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Meanwhile, Back in Siena

Simone Martini, Maestà
Simone Martini, Maestà, Sala del Mappamondo, Palazzo Pubblica di Siena
The Istituto Superiore di Studi Musicali "Rinaldo Franci" here in Siena sponsors a series of free concerts in July, made possible by funds from the Monte dei Paschi bank. The first of them this year was offered in the glorious Sala del Mappamondo in the city's Palazzo Pubblico last Thursday night. Siena is (in)famous for having allowed one of the Gothic period's great treasures, Duccio's Maestà (completed in 1311), to be removed from its place in the cathedral, cut into pieces, and sold off piecemeal. The largest piece remains here in Siena, a magnificent torso, in the Museo dell'Opera del Duomo (more about that soon). Duccio led one of the most brilliant artistic workshops in the history of painting, and his talented student, Simone Martini, painted a magnificent fresco that is clearly influenced by the central panel of the Maestà in the Palazzo Pubblico of Siena (completed in 1315). The room is named for a mappa mundi, a painted rendering of the known world, that no longer exists, but the principal attraction of this concert was the chance to sit in front of the illuminated Simone Martini Maestà, as well as review the Frescos of Good and Bad Government, in the Sala dei Nove, during the intermission.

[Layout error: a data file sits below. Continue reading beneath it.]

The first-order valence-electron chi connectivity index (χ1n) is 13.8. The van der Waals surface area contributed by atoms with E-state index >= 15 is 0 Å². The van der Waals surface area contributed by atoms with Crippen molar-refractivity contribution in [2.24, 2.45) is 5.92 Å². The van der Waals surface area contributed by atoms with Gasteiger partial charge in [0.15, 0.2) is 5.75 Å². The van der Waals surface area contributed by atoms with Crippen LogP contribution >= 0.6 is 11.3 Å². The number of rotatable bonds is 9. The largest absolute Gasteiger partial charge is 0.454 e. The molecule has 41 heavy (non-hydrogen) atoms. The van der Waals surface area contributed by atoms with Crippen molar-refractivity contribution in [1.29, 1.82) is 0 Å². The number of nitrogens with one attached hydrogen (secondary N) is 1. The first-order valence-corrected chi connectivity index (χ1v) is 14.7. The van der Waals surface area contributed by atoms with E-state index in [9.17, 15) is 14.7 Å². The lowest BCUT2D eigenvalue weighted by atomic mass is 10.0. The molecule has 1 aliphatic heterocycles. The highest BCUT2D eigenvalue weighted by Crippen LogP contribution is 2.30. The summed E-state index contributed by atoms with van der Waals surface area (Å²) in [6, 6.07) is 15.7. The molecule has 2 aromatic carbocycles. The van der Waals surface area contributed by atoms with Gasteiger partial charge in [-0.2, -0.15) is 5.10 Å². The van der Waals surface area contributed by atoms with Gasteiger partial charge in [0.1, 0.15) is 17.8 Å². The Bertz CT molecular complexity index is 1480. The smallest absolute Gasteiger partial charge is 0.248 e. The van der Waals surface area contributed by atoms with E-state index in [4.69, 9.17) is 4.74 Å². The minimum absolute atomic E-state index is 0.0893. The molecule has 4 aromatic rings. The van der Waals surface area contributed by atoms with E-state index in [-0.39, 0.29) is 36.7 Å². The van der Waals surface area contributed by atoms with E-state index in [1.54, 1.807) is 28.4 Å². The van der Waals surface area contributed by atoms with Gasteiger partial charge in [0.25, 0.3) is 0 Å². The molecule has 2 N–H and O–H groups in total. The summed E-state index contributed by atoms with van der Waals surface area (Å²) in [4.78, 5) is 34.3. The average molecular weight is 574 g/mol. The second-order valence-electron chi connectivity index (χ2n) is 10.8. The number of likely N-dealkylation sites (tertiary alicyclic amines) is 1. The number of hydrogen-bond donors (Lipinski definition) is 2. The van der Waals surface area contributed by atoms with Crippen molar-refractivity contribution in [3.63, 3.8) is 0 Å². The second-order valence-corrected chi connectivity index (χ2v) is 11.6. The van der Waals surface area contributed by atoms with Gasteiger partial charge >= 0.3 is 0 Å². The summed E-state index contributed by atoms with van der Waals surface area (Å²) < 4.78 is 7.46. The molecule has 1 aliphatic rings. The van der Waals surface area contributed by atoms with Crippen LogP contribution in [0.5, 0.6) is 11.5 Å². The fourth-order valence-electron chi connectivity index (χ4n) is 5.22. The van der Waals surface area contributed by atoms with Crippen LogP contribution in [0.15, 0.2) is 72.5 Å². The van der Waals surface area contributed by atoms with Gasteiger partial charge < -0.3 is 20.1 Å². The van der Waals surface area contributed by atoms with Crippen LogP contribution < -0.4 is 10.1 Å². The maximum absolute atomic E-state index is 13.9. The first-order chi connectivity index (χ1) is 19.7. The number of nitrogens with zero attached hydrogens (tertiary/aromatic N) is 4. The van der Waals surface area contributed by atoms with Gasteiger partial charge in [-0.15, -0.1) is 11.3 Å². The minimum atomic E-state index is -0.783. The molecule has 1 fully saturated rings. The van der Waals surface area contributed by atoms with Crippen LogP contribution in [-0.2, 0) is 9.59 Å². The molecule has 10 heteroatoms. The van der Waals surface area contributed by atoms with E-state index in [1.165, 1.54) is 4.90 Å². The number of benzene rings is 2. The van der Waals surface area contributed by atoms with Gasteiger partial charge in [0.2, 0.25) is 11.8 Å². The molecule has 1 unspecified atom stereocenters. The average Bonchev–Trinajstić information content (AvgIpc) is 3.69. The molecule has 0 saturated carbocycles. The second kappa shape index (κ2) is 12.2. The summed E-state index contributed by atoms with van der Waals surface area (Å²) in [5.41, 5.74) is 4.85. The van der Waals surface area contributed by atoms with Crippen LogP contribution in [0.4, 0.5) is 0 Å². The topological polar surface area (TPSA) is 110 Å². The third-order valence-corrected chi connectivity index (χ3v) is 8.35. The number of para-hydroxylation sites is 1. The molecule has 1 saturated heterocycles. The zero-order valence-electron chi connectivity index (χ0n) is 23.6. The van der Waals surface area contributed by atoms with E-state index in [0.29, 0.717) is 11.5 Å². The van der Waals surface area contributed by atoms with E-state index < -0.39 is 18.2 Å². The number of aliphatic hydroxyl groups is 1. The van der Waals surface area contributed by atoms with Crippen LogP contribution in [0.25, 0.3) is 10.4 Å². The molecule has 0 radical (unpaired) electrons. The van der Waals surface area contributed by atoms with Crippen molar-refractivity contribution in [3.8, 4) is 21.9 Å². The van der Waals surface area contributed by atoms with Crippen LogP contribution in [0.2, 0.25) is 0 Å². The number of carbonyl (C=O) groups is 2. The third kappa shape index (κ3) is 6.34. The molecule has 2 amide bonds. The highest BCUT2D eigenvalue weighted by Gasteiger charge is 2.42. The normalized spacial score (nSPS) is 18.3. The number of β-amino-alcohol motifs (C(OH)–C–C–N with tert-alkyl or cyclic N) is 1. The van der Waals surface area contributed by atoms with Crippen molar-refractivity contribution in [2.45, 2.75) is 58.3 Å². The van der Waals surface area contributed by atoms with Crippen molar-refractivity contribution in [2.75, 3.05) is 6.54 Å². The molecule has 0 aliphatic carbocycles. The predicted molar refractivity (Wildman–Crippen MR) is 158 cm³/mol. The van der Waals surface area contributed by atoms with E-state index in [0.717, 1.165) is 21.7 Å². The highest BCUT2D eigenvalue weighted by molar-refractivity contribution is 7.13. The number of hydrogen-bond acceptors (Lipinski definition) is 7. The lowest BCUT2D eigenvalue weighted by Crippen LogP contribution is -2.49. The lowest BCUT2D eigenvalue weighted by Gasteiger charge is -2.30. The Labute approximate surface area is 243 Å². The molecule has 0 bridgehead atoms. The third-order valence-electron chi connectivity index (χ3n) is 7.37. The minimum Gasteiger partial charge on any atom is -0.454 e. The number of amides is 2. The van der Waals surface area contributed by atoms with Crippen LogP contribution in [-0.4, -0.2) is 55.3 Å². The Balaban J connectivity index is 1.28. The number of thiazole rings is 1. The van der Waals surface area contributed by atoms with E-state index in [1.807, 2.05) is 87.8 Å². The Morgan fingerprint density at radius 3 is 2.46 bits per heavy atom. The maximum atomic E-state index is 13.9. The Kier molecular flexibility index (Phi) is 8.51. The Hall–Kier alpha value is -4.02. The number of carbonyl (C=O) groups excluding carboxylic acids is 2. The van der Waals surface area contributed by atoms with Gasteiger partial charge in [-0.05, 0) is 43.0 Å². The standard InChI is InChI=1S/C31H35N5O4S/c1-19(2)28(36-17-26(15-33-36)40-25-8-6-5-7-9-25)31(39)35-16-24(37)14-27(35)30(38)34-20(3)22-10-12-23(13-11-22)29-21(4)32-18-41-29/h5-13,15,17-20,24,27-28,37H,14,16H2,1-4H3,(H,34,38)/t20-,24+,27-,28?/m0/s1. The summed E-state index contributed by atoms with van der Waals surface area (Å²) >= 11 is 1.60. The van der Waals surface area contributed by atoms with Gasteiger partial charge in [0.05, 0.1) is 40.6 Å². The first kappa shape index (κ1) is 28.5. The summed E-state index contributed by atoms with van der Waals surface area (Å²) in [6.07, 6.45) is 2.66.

Pianist Chiara Bertoglio, tall and thin in a lovely red gown, was impressive throughout the concert and generally outshone her partner, violinist Paolo Ardinghi. The best work on the program was last, Franck's A major sonata, in which Bertoglio's booming sound, accuracy, and sensitive phrasing were best matched by Ardinghi, who seemed to be most comfortable with it. This passionate piece is enough to make one think that Paolo and Francesca were right to have loved so excessively, and after all that angst and romantic fervor, its final movement is downright happy-go-lucky. Not quite as good for the violinist but mostly enjoyable was the third Brahms sonata (D minor, op. 108), largely due to the large-handed fullness of Chiara Bertoglio's piano. She shone especially in solo moments, like the second theme of the first movement. Least pleasing was the Mozart sonata (C major, K. 296), in which Bertoglio was faultless but Ardinghi sounded insecure and small-toned. Two encores, Dvořák (one of the op. 75 Romantic Pieces) and more Brahms (a driven Brahms scherzo), were offered as nightcaps.

The remaining free concerts in the Franci Festival are scheduled for the next three Tuesdays: Michele Marasco (flute) and Paola Franconi (piano) on July 10; Diego Rappuoli (clarinet), Claudia Ciabattini (soprano), and Lorenzo Peri (piano) on July 17; and Sara Ceccarelli (flute), Michele Cappelletti (guitar), and Dario Vannini (guitar) on July 24. Note that only the July 10 concert will take place in the Sala del Mappamondo of the Palazzo Pubblico; the final two will be in the Auditorium Istituto in the Prato S. Agostino. All concerts begin at 9:15 pm.

1 comment:

Luís Henriques said...

Looks cool this festival.